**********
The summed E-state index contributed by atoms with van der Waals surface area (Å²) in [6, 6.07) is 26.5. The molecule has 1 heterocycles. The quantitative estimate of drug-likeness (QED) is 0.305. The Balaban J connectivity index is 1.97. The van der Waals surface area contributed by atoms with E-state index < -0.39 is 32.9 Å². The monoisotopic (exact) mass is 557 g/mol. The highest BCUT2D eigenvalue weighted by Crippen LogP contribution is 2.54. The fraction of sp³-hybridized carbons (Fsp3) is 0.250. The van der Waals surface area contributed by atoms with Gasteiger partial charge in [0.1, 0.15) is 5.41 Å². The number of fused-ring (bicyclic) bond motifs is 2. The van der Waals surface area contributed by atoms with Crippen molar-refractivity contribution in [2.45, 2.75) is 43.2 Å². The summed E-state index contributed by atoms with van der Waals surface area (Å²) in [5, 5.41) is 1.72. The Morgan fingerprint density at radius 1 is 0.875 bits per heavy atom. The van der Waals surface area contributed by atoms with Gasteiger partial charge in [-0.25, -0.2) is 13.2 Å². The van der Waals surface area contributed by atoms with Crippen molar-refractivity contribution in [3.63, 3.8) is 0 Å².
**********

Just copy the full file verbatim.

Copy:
The summed E-state index contributed by atoms with van der Waals surface area (Å²) in [6, 6.07) is 26.5. The molecule has 1 heterocycles. The quantitative estimate of drug-likeness (QED) is 0.305. The Balaban J connectivity index is 1.97. The van der Waals surface area contributed by atoms with E-state index < -0.39 is 32.9 Å². The monoisotopic (exact) mass is 557 g/mol. The highest BCUT2D eigenvalue weighted by Crippen LogP contribution is 2.54. The fraction of sp³-hybridized carbons (Fsp3) is 0.250. The van der Waals surface area contributed by atoms with Gasteiger partial charge in [0.1, 0.15) is 5.41 Å². The number of fused-ring (bicyclic) bond motifs is 2. The van der Waals surface area contributed by atoms with Crippen molar-refractivity contribution in [2.45, 2.75) is 43.2 Å². The summed E-state index contributed by atoms with van der Waals surface area (Å²) in [5, 5.41) is 1.72. The Morgan fingerprint density at radius 1 is 0.875 bits per heavy atom. The van der Waals surface area contributed by atoms with Gasteiger partial charge in [-0.25, -0.2) is 13.2 Å². The van der Waals surface area contributed by atoms with Crippen molar-refractivity contribution in [3.63, 3.8) is 0 Å².